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Workstream Offer Generates Buzz

January 3, 2008
Related Topics: Internet, Human Resources Management Systems (HRMS/HRIS), Latest News
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HR software company Workstream has sparked the interest of investors and at least one analyst after it announced a potential merger offer this week.

Workstream said Monday, December 31, that it had received an “an unsolicited offer from a U.S.-based payroll business to determine the viability of a merger between the two entities.” Shares of the Burlingame, California-based firm jumped from 65 cents a share Friday, December 28, to 91 cents Monday, December 31. The stock closed at 87 cents a share Wednesday, January 2.

Workstream’s stock jump prompted a blog entry January 1 by Jason Corsello, vice president at HR technology consulting firm Knowledge Infusion, in which he speculated that the potential suitor is ADP, Ultimate Software or Paychex.

None of those three companies, nor Workstream, immediately responded to calls seeking comment.

“With Workstream,” Corsello wrote, “the buyer gets a sub-par recruitment solution, average performance and succession management functionality, above-average compensation, incentive and recognition capabilities, a portal and communications product that received over $100 million in venture capital, a decent competency library (acquired last year from Exxceed), and nice reporting and analytics capabilities.”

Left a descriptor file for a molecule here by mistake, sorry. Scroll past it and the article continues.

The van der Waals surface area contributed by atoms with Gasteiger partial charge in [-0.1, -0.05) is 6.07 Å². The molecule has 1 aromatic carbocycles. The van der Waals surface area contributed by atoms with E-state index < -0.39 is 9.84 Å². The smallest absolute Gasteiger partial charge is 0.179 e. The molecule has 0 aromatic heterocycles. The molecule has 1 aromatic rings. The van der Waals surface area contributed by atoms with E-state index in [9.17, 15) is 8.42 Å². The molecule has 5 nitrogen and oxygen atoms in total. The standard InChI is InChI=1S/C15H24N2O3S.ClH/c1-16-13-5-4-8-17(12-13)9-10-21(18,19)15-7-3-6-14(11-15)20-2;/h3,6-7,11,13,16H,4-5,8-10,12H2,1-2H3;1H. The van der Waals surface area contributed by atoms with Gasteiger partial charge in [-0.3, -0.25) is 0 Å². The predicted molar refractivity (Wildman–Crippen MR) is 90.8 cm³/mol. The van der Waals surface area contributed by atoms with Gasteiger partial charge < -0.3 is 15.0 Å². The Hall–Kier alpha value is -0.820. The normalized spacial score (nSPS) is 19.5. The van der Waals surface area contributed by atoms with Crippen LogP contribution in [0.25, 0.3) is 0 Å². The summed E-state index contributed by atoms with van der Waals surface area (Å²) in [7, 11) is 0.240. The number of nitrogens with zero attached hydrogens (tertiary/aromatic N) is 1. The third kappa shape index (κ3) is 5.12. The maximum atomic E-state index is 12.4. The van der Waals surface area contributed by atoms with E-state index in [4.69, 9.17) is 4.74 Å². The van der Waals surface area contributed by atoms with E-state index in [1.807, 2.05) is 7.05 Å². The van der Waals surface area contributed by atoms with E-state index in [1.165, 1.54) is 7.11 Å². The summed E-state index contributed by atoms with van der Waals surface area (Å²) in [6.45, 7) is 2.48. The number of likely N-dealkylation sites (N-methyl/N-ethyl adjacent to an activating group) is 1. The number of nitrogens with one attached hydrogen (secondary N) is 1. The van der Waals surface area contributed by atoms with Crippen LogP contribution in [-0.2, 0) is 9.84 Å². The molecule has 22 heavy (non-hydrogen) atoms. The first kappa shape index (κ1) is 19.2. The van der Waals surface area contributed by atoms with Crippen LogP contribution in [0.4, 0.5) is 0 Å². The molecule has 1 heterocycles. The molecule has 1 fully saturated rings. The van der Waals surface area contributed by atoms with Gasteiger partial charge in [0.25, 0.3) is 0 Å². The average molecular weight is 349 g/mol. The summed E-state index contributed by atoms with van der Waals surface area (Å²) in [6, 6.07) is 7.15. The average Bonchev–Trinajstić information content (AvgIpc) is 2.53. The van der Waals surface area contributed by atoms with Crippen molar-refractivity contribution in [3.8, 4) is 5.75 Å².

Workstream is one of many players in the red-hot talent management software market. That market refers to applications for key HR tasks such as recruiting and performance management. Talent management applications are among the fastest-growing products within the HR software arena, which is itself the fastest-growing category of business software.

Thanks to factors including fear of talent shortages, revenue from the programs referred to as human capital management applications is slated to rise 11 percent annually between 2006 and 2011, to $10.6 billion, according to AMR Research.

Workstream in November announced the release of TalentCenter 7.0, a suite of talent management products for large and global organizations.

The company boasts such prominent customers as Chevron and Wells Fargo. But it also has been bleeding red ink. For the quarter ended August 31, Workstream posted a net loss of $5.5 million.

In November, the company said it had received a letter from the Nasdaq stock market “indicating that Workstream fails to comply with the minimum price bid requirement for continued listing set forth in Marketplace Rule 4803(a).” Workstream said it has until May 19 to comply with the Nasdaq minimum trading price requirement.

Corsello predicted a deal would occur. “[A]n acquisition from a better-funded, better-branded company would be a good thing for Workstream,” he wrote. “If 2008 is to be the year of consolidation for the talent management market, we are off to a quick start!”

—Ed Frauenheim

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